During the rally, The Strand is restricted to motorcycles and foot traffic. And as in times past, cruising and parking along The Strand was once again available by purchasing a $10 pass. Even though it is party central and the rally’s major draw, I avoid parking along this strip because of inconsiderate riders who don’t think twice about double parking, blocking earlier riders from leaving. The ill-mannered practice was once again rampant and by late Saturday afternoon, the bikes were three deep on both sides, causing several shouting matches. I ended up paying five bucks to an attendant at a bank parking lot two blocks off The Strand.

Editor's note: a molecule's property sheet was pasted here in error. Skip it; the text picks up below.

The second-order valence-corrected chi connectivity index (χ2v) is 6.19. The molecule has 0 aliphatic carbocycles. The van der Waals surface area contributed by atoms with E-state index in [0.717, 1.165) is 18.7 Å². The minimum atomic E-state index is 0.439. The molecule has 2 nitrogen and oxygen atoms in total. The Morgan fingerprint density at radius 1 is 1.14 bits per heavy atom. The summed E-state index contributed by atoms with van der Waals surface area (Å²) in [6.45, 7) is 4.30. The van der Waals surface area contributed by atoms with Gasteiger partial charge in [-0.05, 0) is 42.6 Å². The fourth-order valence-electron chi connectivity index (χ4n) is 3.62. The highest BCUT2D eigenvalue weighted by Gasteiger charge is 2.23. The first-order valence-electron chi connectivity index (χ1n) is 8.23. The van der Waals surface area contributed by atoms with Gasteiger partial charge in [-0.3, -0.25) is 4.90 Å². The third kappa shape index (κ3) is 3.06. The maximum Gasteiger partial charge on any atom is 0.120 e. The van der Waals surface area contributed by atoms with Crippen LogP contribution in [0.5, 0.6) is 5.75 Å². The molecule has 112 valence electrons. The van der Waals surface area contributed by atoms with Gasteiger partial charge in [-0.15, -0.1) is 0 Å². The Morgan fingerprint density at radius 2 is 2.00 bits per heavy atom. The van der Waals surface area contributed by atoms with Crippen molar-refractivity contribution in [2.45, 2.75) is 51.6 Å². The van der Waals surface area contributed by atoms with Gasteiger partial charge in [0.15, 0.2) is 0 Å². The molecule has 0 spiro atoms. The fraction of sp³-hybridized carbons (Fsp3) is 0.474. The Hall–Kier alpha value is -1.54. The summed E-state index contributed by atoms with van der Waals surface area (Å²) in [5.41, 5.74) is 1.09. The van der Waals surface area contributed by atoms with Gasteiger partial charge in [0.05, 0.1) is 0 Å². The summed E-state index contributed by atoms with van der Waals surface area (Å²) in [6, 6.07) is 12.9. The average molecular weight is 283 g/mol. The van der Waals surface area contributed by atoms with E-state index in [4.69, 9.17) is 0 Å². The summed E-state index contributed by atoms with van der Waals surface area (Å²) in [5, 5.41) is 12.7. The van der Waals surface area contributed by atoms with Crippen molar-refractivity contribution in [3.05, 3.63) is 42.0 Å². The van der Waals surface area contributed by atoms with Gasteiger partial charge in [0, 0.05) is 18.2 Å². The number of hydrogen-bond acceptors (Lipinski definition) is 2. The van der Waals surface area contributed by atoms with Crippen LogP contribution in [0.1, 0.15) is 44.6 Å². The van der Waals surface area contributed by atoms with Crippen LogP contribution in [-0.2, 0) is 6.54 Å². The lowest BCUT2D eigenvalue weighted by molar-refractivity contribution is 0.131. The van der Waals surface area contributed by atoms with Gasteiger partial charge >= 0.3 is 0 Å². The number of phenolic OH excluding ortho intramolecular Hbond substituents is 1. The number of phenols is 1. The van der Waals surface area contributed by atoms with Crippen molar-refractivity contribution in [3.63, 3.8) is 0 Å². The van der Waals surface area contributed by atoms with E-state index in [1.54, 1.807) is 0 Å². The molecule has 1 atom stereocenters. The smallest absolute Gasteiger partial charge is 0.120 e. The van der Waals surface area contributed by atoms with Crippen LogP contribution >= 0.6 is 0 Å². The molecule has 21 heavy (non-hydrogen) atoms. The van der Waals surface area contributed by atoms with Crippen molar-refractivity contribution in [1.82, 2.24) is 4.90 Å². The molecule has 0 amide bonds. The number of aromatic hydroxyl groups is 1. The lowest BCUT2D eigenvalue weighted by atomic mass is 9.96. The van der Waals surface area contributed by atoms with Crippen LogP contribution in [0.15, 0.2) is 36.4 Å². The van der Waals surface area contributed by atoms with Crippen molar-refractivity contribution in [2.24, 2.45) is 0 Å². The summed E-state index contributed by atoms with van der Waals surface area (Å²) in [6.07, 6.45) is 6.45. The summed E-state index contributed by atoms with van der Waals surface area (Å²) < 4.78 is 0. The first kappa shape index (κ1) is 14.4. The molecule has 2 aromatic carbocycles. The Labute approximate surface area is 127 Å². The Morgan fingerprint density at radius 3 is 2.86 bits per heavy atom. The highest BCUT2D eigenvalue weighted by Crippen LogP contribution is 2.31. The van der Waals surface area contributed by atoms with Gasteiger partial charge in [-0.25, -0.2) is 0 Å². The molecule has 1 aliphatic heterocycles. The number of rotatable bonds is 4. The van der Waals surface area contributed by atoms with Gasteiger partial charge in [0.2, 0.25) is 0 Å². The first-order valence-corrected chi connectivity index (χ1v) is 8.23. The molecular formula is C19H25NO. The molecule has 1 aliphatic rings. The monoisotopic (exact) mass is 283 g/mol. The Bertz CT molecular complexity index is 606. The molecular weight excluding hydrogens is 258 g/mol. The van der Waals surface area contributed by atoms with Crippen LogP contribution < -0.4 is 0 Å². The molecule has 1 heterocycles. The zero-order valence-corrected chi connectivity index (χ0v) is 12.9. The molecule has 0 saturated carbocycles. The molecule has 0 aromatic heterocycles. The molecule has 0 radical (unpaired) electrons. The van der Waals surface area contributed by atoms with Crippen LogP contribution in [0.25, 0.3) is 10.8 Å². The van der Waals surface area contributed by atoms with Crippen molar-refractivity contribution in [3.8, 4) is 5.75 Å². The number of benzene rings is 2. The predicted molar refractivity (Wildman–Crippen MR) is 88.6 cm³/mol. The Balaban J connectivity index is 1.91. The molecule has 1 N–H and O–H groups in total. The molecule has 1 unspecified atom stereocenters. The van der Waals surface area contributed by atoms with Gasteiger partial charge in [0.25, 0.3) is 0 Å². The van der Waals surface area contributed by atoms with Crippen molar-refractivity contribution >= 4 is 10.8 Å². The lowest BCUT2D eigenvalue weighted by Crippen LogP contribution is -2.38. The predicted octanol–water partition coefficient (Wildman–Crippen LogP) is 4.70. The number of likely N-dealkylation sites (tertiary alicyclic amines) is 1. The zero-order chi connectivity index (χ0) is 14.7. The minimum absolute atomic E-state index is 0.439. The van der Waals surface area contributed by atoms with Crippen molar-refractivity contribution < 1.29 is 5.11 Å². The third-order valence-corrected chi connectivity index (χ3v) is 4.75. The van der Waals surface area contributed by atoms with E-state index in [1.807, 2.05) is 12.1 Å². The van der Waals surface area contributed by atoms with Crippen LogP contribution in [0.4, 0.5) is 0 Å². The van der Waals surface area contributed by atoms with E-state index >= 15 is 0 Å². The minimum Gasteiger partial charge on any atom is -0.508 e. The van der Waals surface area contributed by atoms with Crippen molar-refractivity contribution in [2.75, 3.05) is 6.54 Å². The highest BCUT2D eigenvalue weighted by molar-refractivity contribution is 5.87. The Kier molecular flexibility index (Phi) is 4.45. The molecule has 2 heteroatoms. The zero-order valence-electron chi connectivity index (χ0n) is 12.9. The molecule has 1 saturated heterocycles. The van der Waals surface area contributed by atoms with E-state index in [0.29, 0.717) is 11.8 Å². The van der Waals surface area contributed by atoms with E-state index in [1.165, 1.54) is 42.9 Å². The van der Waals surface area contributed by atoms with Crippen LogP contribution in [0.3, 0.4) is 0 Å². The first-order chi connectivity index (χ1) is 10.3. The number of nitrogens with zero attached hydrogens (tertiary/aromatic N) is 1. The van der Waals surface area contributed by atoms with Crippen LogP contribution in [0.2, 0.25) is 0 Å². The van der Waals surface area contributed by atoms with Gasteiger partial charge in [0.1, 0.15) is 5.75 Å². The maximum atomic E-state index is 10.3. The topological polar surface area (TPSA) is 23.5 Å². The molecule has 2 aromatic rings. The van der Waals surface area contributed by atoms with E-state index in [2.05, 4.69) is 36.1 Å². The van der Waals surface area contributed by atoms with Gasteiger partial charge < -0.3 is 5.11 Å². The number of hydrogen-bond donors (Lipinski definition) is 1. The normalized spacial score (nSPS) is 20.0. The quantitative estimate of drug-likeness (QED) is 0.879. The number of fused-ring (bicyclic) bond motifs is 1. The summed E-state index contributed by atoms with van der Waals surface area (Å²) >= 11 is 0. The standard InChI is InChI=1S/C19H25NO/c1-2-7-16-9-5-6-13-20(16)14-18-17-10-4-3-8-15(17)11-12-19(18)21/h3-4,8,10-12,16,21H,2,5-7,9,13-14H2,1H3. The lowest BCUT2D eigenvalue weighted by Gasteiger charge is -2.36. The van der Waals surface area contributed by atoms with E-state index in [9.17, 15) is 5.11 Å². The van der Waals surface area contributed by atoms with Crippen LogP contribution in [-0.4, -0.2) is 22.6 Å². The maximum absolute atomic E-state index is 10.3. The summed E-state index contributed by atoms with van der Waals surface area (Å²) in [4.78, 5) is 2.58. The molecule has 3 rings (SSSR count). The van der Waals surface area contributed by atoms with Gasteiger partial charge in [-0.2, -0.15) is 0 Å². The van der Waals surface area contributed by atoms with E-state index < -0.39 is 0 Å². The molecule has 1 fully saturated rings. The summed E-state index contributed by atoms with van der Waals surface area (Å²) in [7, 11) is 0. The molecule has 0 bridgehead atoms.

At one point prior to last year’s Lone Star Rally, many Galveston residents and some local officials balked at the idea of holding a major bike event following Hurricane Ike. But rally promoters felt differently and launched the “Rally to Rebuild” in an effort to assist the Island in its road to recovery. And even though by rally time the Island had restored its water and power shortages, the lack of hotel rooms presented a major problem in 2008. Numerous hotels and resorts were still repairing storm damage and weren’t open, while those that were in operation were occupied by construction workers and FEMA employees. This year there were plenty of rooms available. But apparently whatever money was spent on refurbishing these accommodations, the owners were determined to recoup wholly during the 2009 rally. Rooms that were listed for $55 on Thursday jumped to as high as $240 on Friday and Saturday—a hard pill to swallow during these times. I can only hope that bikers passed on this opportunity to provide bailout funds to these businesses and opted for more reasonable digs. They were available but you had to do some detective work to find them. As for those gougers, there’s always next year’s hurricane season… and fate has a way of settling the score.